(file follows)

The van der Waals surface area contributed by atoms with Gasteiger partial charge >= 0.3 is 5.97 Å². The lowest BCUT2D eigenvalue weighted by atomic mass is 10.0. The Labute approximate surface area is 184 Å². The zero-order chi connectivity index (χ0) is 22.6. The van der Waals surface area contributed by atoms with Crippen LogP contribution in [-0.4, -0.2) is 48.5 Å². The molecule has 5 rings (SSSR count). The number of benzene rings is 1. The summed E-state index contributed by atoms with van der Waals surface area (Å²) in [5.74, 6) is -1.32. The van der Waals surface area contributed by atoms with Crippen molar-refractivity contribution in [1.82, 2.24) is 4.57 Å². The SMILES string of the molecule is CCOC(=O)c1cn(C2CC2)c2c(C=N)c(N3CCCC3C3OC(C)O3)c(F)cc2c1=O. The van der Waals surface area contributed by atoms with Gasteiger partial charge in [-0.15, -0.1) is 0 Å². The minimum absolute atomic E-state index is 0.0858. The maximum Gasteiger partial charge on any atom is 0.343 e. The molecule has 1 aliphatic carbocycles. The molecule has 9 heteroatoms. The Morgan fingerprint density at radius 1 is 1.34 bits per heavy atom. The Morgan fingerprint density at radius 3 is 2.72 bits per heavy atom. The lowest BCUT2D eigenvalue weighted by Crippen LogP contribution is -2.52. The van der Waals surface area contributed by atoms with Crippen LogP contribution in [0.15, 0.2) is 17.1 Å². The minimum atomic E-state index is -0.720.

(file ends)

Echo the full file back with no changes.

The van der Waals surface area contributed by atoms with Gasteiger partial charge >= 0.3 is 5.97 Å². The lowest BCUT2D eigenvalue weighted by atomic mass is 10.0. The Labute approximate surface area is 184 Å². The zero-order chi connectivity index (χ0) is 22.6. The van der Waals surface area contributed by atoms with Crippen LogP contribution in [-0.4, -0.2) is 48.5 Å². The molecule has 5 rings (SSSR count). The number of benzene rings is 1. The summed E-state index contributed by atoms with van der Waals surface area (Å²) in [5.74, 6) is -1.32. The van der Waals surface area contributed by atoms with Crippen molar-refractivity contribution in [1.82, 2.24) is 4.57 Å². The SMILES string of the molecule is CCOC(=O)c1cn(C2CC2)c2c(C=N)c(N3CCCC3C3OC(C)O3)c(F)cc2c1=O. The van der Waals surface area contributed by atoms with Gasteiger partial charge in [-0.15, -0.1) is 0 Å². The minimum absolute atomic E-state index is 0.0858. The maximum Gasteiger partial charge on any atom is 0.343 e. The molecule has 1 aliphatic carbocycles. The molecule has 9 heteroatoms. The Morgan fingerprint density at radius 1 is 1.34 bits per heavy atom. The Morgan fingerprint density at radius 3 is 2.72 bits per heavy atom. The lowest BCUT2D eigenvalue weighted by Crippen LogP contribution is -2.52. The van der Waals surface area contributed by atoms with Crippen LogP contribution in [0.15, 0.2) is 17.1 Å². The minimum atomic E-state index is -0.720.